But there was another miracle ahead, linked by the number twelve (Jairus’ daughter’s age and the number of years the woman suffered). Jesus would go on to raise Jairus’s daughter from the dead. He takes the hand of the young girl and by His word of command to “arise” (Luke 8:54), He gives her back her life. “Arise” is the same Greek verb used for Jesus’ own resurrection. In this gospel account, both people come into physical contact with Jesus and are saved.
This whole episode is the ministry and mission of Jesus in a microcosm. He heals and creates community, taking the marginalized and bringing them back into the heart of God. All the while, He plans to go and die and rise again so all those who have faith might receive eternal life in Him. What an amazing connection between this great Old Testament text and a real-life fulfillment in Jesus. The preacher can use the promise in Malachi to show a direct fulfillment in Jesus which points forward to what He planned to accomplish by His own death and resurrection for us.
The key teaching for this sermon is faith. It is faith in the God who would fulfill the words of prophecy in Jesus and faith that took ahold of Jesus in trust and received Jesus’ word of resurrection. Only by faith can we believe the mystery that salvation in all it various forms comes through Jesus, the Son of Righteousness. By faith, we receive the righteousness we need which shines like the sun on Easter morning (Malachi 4:2). Faith is the means by which we all may enter the community created by Jesus (Luke 8:19–21). When we cannot understand the prophecy of Scripture, we hear the word Jesus spoke to Jairus: “Do not fear, only believe, and be saved” (Luke 8:50). As the explanation to the Third Article of the Creed emphasizes, the greatest act of faith is to believe any of this and to know that our own resurrection depends on the bodily resurrection of Jesus as the One who died and yet lives forevermore. This gospel news causes us, like the people in the gospel account, to celebrate and go out leaping like calves from the stall (Malachi 4:2).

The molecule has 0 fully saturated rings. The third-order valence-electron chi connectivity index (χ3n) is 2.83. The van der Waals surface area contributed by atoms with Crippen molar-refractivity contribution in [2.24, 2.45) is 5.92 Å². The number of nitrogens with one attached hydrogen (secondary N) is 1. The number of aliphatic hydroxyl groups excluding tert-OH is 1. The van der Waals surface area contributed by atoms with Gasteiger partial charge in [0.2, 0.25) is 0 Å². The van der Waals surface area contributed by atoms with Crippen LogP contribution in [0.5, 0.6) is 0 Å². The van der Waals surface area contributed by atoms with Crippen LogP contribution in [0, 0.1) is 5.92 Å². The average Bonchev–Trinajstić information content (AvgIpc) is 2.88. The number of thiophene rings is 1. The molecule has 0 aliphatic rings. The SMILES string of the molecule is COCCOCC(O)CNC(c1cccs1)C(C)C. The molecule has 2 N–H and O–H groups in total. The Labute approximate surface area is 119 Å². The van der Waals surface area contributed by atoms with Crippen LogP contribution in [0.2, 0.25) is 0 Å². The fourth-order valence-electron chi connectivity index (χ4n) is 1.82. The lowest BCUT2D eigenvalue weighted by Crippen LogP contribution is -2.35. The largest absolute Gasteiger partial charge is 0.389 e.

Craft of Preaching-Check out our previous articles on Malachi 4:1-6.
Concordia Theology- Various helps from Concordia Seminary in St. Louis, MO to assist you in preaching Malachi 4:1-6.
Text Week-A treasury of resources from various traditions to help you preach Malachi 4:1-6.
 Ibid., 330.
 Marcus Jastrow, A Dictionary of the Targumim, the Talmud Babli and Yerushalmi, and the Midrashic Literature and II (London; New York: Luzac & Co.; G. P. Putnam’s Sons, 1903), 651.